And I have got to say that we’re in an emergency situation and that forces sometimes a less than optimum response. I think if we go back to the 1960s and we look at the high-rise that was Ballymun, in retrospect, it wasn’t a great idea. We’re back in a crisis situation again here now and I think it’s important that the department outline how they perceive these houses will be a short-term measure for people rather than just saying they’re short-term. And what length of time people are going to be in them? I mean modular housing or system-built housing is used in other parts of the world and it’s perfectly good when it’s in the right location and when it’s of a good standard. But it’s the other things that go with that I’ve got to say that I’ve got concerns, I’ve got some concerns about. For example, if it had a dual function, we’ve 25,000 students for example, accommodated around the country and if, for example, you had a housing that doubled as for the second part of its function, if it was to be, for example, student accommodation, you may place it in a different location, you may get a different type of accommodation, if that was the case. But I think that is really important, that we don’t end up with identifiable ghettos. And I think that that’s critical.”

Phelan: “…We have to respond to the homelessness situation and we have to remind planning authorities of the statutory provisions of section 179 of the Planning and Development Acts that are 2015. Part 8 of the planning and regulations 2001 to 2015 in relation to local authorities own development and direct those planning authorities to use and utilise all powers available to them under the above provisions, as appropriate for the purpose of finding solutions to the housing situation and accelerating the delivery of social housing developments to address the increasing social housing need in the region.

And these are those modular homes, you know, they can be delivered quickly and they are suitable, you know, for families. I understand why, I do understand you know, what you’re saying, I do understand that your concerns but this is a response, an immediate response to try and do something about the situation that everybody. This actually, this directive should be welcomed, I think by the deputies themselves. That this is the Government trying to do something to alleviate what is a really bad situation, particularly in the Dublin area. You know, even if we were to take it into our own lives, I don’t think any of us would particularly like trying to house ourselves with families in hotels. So the modular housing is perhaps I suppose you could say, on the issue of, some of them are up to an extremely high standard as Deputy Murphy has said herself and it is used quite a bit, even for elderly, particularly across Wales and across Britain. But there is nobody saying that this is a long-term solution to these families. This is a short-term solution.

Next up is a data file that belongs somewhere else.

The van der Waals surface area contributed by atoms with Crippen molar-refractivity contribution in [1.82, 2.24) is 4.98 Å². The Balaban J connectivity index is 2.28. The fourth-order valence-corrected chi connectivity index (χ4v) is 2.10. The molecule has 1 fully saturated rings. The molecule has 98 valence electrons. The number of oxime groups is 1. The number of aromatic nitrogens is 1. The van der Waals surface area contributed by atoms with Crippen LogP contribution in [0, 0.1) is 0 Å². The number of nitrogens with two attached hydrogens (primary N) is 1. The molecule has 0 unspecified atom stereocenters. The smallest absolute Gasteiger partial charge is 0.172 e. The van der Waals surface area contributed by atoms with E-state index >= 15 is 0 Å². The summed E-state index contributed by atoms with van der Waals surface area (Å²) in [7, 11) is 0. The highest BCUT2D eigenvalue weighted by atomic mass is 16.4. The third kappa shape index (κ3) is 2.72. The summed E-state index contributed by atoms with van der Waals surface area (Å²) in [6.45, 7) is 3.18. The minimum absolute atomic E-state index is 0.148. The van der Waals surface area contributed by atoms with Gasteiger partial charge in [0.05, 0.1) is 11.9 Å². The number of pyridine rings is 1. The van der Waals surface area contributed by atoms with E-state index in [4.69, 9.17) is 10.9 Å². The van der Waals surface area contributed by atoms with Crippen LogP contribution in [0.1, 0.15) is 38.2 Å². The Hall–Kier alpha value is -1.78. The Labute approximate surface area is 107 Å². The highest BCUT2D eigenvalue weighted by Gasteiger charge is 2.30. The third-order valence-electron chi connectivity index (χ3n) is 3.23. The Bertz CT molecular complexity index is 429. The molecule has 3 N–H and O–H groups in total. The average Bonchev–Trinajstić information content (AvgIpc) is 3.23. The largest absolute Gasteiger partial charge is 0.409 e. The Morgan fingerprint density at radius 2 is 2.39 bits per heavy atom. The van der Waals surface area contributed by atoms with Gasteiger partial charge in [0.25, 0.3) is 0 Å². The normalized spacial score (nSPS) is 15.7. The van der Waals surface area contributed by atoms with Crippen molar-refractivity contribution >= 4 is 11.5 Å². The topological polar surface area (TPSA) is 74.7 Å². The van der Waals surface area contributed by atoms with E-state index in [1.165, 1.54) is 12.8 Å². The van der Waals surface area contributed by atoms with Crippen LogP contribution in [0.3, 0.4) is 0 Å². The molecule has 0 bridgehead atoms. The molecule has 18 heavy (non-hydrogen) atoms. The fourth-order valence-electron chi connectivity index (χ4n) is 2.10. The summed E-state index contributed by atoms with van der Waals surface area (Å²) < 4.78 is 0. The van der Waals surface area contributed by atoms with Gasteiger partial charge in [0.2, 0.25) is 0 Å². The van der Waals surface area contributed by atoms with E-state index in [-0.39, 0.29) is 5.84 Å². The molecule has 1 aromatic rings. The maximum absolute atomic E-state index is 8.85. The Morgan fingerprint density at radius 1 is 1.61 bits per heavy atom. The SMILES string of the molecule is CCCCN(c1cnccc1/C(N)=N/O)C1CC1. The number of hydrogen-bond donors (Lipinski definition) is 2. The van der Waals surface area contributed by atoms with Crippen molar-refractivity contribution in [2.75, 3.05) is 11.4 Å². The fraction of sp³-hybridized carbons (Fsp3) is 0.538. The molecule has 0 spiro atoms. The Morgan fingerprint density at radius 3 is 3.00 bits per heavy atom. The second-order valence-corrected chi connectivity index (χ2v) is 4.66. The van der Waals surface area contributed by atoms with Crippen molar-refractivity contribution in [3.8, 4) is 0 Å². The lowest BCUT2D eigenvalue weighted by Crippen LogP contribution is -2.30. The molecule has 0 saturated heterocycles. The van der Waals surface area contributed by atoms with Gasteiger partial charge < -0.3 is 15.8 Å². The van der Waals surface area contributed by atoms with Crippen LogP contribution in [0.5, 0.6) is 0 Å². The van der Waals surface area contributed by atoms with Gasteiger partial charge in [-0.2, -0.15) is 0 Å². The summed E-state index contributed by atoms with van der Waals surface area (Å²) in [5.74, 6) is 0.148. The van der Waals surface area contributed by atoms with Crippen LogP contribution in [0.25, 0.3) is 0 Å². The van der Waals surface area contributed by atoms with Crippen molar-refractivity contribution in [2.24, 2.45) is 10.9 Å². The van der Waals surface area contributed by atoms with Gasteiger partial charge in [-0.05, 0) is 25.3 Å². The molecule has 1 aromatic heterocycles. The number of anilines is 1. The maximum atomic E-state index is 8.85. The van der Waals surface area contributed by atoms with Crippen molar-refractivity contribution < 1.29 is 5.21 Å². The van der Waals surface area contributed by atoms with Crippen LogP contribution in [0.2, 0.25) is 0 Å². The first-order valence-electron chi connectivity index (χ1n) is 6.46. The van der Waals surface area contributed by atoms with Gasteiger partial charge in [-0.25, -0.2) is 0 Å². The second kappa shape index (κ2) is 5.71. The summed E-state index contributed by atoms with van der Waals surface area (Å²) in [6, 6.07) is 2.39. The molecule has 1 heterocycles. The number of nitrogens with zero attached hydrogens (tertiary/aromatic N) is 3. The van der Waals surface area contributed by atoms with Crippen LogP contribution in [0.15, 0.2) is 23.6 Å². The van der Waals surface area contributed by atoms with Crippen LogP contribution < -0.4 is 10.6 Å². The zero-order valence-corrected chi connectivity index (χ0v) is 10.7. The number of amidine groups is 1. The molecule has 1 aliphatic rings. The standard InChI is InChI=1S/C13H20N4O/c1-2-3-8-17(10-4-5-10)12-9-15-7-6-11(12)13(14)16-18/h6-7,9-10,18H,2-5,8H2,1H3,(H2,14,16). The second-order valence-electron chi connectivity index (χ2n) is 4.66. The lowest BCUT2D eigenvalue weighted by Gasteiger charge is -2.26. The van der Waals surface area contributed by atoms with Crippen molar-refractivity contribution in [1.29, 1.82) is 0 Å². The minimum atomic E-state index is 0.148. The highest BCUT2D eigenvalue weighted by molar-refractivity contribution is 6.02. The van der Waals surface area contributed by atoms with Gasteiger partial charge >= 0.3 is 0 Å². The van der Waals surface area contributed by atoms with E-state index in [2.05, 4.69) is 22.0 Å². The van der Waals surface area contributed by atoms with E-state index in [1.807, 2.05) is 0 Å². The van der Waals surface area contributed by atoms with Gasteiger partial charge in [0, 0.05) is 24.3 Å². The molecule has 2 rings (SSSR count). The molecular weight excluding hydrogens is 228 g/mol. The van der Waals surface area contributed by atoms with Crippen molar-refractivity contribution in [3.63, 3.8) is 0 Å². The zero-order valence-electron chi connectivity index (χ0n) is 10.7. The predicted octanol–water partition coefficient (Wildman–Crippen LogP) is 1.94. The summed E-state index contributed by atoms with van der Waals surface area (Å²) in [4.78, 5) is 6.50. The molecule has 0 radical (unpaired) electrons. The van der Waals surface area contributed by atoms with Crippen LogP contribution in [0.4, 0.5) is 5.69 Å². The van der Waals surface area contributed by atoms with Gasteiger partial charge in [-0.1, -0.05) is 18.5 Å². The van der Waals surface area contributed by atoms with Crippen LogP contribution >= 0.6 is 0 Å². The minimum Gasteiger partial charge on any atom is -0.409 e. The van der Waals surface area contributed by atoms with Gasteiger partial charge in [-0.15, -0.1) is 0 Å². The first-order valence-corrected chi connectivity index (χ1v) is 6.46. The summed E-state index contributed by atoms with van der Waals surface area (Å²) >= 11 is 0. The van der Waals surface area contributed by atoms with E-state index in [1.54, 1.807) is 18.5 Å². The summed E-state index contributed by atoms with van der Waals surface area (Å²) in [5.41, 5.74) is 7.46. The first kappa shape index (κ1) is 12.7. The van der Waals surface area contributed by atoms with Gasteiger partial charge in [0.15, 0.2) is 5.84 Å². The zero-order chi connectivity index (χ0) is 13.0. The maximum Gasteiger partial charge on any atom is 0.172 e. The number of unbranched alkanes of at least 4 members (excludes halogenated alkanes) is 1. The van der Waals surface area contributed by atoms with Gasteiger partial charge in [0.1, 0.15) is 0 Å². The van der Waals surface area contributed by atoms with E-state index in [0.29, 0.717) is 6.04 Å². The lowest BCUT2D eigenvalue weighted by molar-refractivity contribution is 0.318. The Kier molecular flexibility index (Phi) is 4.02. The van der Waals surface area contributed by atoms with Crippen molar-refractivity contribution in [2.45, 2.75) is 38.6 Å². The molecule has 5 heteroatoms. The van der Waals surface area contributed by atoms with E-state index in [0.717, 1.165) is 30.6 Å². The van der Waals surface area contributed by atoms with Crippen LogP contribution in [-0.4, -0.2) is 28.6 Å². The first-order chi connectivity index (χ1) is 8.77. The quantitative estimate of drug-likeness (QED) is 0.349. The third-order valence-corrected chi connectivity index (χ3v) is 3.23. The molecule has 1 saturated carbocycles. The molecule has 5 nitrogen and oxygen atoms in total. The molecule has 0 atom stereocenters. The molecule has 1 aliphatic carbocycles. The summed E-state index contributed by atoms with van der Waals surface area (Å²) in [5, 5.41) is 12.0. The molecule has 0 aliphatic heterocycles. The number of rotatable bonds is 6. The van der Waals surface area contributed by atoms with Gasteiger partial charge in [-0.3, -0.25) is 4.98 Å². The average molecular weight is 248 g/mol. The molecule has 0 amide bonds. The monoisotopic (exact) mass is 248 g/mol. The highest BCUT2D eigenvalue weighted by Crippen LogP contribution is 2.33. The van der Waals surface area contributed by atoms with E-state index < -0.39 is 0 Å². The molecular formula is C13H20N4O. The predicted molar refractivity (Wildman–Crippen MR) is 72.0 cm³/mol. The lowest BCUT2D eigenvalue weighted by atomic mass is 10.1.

Modular, on the longevity of modular housing, they have a lifespan of 50 to 60 years, so you know it’s not that anybody is saying that these are permanent houses for these people. This is the Government responding to the situation that is going to arise at Christmas again this year, where we will have those awful stories of people who are homeless, you know, on our streets, and this is the Government responding to that. I think in a very, very quick way. Twenty two units in Ballymun, going to be delivered, you know, very, very soon. They will house 22 families. Dublin City Council awarded the contract last Friday. The units are to be ready for the 21st of December. Again, I think this is to be welcomed.”

Murphy: “Just to come back on some of those points… You didn’t tell me what additional powers are in this, over and above what that the local authorities wouldn’t have been readily, they wouldn’t have readily available to them. I think there’s an element of blame game going on in relation to the local authorities not delivering and the department appearing to crack the whip it looks like to me. You didn’t tell me how the modular housing is going to have a limited lifespan for the individuals who will go into them, that it won’t be permanent housing for them…”

Phelan: “The issue of the short-term to long-term issue, the families will be moved from modular housing to normal social housing as soon as possible and there will be an on-site family placement service to deal with this. So it will be modular to social housing. The whole issue of, you know, sustainable communities is a key aim in planning and development considerations, so nobody wants to see them turn into ghettos as Deputy Murphy referred to. This is a emergency response to an emergency situation which is homeless people… Deputy Murphy has left, she was asking about the extra powers that were being given to the local authorities. This directive, what we’re speaking about, this actually goes beyond Part 8. Their powers, under Section 179, 6B of the Act, under which a local authority chief executive can dispense with the normal Part 8 planning process for the local authorities owned development where a proposed development is necessary for dealing urgently with any situation which the chief executive considers is an emergency situation calling for immediate action. So it actually goes beyond the council’s own planning process where the chief executive considers that a situation is an emergency situation that needs to be called for immediate action. He can actually take that decision. So that goes beyond, they are the extra powers that Deputy Murphy is speaking about.”

VIDEO: Modular homes to be built in Dublin by firetrap school firm (Elaine Loughlin, Irish Examiner)